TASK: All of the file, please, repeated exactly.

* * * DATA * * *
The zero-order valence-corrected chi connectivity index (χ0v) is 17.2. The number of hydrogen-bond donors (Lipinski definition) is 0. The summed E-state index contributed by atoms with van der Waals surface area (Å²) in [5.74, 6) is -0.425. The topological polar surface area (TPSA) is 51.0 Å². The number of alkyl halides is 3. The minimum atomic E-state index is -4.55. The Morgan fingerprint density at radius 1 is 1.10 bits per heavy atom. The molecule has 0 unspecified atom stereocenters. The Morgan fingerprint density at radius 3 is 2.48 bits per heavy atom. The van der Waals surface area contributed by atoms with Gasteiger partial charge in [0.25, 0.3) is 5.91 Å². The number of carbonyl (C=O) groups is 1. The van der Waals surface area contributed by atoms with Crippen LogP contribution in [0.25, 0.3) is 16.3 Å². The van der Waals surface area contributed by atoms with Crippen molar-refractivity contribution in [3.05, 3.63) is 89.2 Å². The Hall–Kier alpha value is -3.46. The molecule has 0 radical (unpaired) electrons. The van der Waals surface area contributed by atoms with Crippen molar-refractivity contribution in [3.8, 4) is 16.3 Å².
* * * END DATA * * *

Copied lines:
The zero-order valence-corrected chi connectivity index (χ0v) is 17.2. The number of hydrogen-bond donors (Lipinski definition) is 0. The summed E-state index contributed by atoms with van der Waals surface area (Å²) in [5.74, 6) is -0.425. The topological polar surface area (TPSA) is 51.0 Å². The number of alkyl halides is 3. The minimum atomic E-state index is -4.55. The Morgan fingerprint density at radius 1 is 1.10 bits per heavy atom. The molecule has 0 unspecified atom stereocenters. The Morgan fingerprint density at radius 3 is 2.48 bits per heavy atom. The van der Waals surface area contributed by atoms with Gasteiger partial charge in [0.25, 0.3) is 5.91 Å². The number of carbonyl (C=O) groups is 1. The van der Waals surface area contributed by atoms with Crippen LogP contribution in [0.25, 0.3) is 16.3 Å². The van der Waals surface area contributed by atoms with Crippen molar-refractivity contribution in [3.05, 3.63) is 89.2 Å². The Hall–Kier alpha value is -3.46. The molecule has 0 radical (unpaired) electrons. The van der Waals surface area contributed by atoms with Crippen molar-refractivity contribution in [3.8, 4) is 16.3 Å².